Reducing mental health stigma in U.S. migrant communities
Migrant seasonal and farmworker families in the United States are not always aware of or willing to take advantage of mental health services offered through organizations such as the National Migrant and Seasonal Head Start program. Within the migrant community, there is a strong stigma against seeking mental health treatment, and people may be reluctant to discuss family issues with health providers. Additionally, cultural and language differences between individuals and the programs offering these services may seem intimidating or insurmountable to people who need help.
FHI 360’s Guadalupe Cuesta, Director of the National Migrant and Seasonal Head Start Collaboration Office, understands these challenges and saw a chance to change that. She partnered with MHP Salud and the National Latino Behavioral Health Association to develop a pilot project to empower parents to address mental health in their families and communities and bring an awareness of services to a population that does not readily seek these services.
The National Migrant and Seasonal Head Start Collaboration Office, funded by the U.S. Department of Health and Human Services, Office of Head Start, provides grants for local agencies to manage services to families and children under 5 years of age. Head Start focuses on school readiness, child welfare, child care and community services, family literacy and health services.
The pilot project, Promotores de Bienestar, or Promoters of Well-Being, used a peer-to-peer (parent-to-parent) community outreach approach that is modeled on the promotores de salud (community health workers) programs common in Latin America, Mexico and parts of the United States, in which certified and trusted community health workers liaise between members of the community and health and social services.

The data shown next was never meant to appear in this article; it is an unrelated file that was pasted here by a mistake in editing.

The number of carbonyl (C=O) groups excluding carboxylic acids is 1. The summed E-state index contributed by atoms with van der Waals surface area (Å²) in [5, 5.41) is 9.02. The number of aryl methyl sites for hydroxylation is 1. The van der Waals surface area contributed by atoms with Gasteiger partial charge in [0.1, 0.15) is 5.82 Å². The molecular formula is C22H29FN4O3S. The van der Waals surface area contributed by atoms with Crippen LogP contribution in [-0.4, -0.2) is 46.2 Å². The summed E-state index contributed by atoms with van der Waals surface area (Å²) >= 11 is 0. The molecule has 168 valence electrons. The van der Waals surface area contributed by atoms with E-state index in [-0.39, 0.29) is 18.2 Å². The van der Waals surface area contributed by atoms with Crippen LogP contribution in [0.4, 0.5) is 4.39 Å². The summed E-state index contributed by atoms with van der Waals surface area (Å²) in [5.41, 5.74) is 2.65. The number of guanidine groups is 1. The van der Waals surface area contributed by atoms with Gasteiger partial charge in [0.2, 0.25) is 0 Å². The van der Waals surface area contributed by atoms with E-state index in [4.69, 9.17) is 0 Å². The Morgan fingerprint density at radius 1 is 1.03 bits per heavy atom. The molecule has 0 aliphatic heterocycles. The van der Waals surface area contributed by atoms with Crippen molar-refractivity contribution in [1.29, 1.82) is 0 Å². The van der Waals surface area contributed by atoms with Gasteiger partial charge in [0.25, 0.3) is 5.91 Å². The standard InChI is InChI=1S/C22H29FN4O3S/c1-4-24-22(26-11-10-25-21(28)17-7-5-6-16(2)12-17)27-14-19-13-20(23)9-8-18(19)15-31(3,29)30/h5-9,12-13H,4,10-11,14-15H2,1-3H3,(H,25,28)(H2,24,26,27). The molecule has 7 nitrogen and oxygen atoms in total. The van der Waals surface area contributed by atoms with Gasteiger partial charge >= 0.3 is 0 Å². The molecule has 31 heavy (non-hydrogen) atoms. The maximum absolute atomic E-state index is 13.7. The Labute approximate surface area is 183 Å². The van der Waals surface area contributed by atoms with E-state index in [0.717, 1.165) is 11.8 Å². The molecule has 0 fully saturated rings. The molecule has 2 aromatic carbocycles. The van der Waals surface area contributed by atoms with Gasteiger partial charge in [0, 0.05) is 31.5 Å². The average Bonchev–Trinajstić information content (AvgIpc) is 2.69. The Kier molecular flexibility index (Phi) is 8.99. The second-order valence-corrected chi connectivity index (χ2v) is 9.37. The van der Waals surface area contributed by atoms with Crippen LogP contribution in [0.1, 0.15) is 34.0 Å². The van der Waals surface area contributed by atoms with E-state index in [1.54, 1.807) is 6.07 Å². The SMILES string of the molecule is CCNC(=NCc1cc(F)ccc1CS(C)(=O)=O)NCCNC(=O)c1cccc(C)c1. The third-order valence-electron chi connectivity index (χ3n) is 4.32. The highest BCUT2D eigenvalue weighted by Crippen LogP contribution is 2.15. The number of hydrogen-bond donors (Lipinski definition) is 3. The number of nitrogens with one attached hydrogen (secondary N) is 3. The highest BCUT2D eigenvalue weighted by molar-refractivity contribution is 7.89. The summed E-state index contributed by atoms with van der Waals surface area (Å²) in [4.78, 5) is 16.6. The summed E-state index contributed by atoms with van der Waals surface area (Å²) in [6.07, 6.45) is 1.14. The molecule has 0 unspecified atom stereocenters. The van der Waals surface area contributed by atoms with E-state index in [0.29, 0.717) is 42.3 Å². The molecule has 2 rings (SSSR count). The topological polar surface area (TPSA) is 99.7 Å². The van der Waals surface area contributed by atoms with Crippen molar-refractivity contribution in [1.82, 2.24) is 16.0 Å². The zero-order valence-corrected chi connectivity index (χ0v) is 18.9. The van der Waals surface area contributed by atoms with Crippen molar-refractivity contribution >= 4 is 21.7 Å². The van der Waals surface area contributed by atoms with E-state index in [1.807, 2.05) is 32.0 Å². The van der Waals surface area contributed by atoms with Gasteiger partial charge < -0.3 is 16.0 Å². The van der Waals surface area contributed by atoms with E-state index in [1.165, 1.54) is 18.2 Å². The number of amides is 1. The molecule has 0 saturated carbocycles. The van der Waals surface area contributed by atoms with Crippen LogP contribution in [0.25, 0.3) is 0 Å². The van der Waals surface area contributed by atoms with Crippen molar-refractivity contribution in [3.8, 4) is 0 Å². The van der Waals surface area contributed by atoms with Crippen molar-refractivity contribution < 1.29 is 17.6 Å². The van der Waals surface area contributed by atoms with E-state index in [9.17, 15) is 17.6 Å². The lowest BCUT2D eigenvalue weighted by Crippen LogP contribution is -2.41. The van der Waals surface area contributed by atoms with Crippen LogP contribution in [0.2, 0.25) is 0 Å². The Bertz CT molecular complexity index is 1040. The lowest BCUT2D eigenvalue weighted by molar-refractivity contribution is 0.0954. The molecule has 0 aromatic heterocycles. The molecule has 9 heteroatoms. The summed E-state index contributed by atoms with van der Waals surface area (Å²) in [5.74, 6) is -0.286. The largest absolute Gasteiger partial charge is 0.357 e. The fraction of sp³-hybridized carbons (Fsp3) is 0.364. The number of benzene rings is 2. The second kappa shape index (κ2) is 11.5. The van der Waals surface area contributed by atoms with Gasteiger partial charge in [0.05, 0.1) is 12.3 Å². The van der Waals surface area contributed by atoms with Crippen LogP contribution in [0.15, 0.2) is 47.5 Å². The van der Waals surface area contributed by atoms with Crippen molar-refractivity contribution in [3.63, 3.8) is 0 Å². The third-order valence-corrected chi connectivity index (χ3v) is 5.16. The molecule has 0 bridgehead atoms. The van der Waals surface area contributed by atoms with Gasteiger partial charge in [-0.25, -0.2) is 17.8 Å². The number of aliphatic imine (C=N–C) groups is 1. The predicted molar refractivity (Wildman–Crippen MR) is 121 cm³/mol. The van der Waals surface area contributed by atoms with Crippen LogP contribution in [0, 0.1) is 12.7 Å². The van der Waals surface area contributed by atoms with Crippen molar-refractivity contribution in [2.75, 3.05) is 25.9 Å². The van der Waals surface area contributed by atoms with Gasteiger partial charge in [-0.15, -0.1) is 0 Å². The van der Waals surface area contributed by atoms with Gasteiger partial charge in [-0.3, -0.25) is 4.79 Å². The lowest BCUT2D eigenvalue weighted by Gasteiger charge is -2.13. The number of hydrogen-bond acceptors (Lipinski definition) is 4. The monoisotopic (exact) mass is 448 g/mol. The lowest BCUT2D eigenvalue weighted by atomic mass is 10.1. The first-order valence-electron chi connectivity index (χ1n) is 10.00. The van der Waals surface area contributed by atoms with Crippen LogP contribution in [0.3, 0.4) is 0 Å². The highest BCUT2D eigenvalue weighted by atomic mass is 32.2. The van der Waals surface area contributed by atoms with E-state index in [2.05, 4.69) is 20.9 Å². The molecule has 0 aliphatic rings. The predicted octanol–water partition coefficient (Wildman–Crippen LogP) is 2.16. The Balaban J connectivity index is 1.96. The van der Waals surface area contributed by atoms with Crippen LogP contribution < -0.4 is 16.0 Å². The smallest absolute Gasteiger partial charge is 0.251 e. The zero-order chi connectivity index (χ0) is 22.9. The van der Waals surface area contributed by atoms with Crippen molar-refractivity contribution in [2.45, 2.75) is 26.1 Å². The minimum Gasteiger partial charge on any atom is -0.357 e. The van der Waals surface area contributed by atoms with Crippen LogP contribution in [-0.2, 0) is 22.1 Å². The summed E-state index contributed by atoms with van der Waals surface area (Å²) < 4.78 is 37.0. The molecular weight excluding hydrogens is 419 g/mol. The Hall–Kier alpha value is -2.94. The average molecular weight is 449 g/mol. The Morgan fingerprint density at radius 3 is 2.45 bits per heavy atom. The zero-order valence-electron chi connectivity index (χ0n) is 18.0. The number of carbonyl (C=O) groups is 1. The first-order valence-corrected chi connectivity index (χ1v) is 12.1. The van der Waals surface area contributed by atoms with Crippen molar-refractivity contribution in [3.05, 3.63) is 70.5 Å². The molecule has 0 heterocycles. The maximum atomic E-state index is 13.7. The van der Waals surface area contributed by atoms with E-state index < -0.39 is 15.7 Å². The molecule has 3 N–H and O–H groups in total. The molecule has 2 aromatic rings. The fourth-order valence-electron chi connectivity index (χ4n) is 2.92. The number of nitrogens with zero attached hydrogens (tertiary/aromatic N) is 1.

The project began in 2018 with a survey and focus group among parents to understand needs and challenges. With the information from the parents, the partners developed two training curricula to focus on basic knowledge for and about community health workers and on the well-being and emotional health of individuals and their families. Local partners — Community Action Partnership of San Luis Obispo, East Coast Migrant Head Start Project and Oregon Child Development Coalition — received funding to deliver the training to parents from California, Oregon and South Carolina. Participants were trained to talk about mental health issues and services with other parents, building trusting relationships and communicating in their own languages, within their own cultural contexts.
The success of the project was measured through a pre- and post-test that showed a 15 percent increase in knowledge among 94 percent of the participants. Despite some attrition in participation, the project provided these parents with knowledge and peer education skills they can take wherever they move. The project is currently planning for a new group of participants and hopes to scale to 28 local partners across 38 U.S. states. Project staff are also exploring the possibility of formalizing training hours to apply toward community health worker certification in each state. Meanwhile, the project is working to dispel stigma and is bringing awareness of the benefits of mental health services to migrant families.
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